When it comes to healthy eating, there’s a lot of talk about calories. You can track the number of calories you’re consuming, you can set calorie intake goals, and you can even compare how much you’re burning to how much you’re eating. To maintain your weight, calories in should equals calories out. Seems fairly straightforward, right? It turns out, it’s not that simple. In many instances, a calorie doesn’t equal a calorie.

Studies have shown some foods are digested by the body differently than others. For example, 100 calories of almonds do not equal 100 calories of cookie. Thanks to the high fiber content in nuts, your body actually only absorbs about 3/4 of the calories they contain—the rest of those calories come back out the other end. Meanwhile, foods high in sugar, including soda and baked treats, break down more quickly in your system, causing an insulin spike and increasing your chance of storing those calories as fat.

When choosing what to eat, it’s important to read the nutrition label as well as the ingredients list to determine whether or not it’s good for you. Here are a few more tips on which calories to favor and which to avoid.

SKIP THE JUICE 

Looking at 8 ounces of apple juice and one medium apple, both are around 100 calories and they likely have similar amounts of sugar. But your body doesn’t treat them the same way when they hit your stomach. Juice is absorbed very quickly, so you’re getting a lot of sugar in your system very fast—and any calories that can’t be used immediately get stored for later. The fiber in an apple, on the other hand, helps break things down more slowly, allowing your body to work through those calories more evenly.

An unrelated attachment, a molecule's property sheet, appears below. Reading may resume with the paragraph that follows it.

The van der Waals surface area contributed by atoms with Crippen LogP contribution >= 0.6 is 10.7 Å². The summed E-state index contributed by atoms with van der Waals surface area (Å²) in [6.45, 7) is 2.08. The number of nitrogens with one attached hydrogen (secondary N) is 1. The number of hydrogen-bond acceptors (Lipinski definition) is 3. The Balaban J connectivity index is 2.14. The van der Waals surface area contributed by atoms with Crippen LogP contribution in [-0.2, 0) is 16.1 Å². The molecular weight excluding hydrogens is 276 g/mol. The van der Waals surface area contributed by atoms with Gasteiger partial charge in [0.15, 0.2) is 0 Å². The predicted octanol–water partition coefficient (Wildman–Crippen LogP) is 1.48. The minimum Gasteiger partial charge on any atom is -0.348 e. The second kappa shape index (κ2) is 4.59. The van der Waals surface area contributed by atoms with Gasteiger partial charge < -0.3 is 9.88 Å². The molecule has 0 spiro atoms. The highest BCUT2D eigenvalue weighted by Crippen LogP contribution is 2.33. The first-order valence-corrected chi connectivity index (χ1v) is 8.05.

UPGRADE YOUR FATS

Instead of adding cheese to your sandwich or salad, try avocado. A single serving of each—1 slice of cheddar cheese and 1/2 cup of avocado—clock in at about 115 calories, but those avocado slices have an advantage. Avocados are low in sugar and high in vitamins, and while they’re also high in fat, it’s a healthy type of fat that has been shown to help lower cholesterol. Meanwhile, cheese is high in saturated fat, which experts suggest should be eaten in moderation.

AVOID ADDED SUGAR

There’s a good example of how sugar adds up in the dairy aisle: compare fruit-flavored yogurt to plain Greek yogurt. Both are about 140 calories, depending on the brand, but fruit-flavored yogurts are usually much higher in sugar (check out the ingredients list!). Plain Greek yogurt will give you plenty of calcium and vitamin D, and adding fresh fruit or a teaspoon of honey will sweeten things up without packing on as much sugar.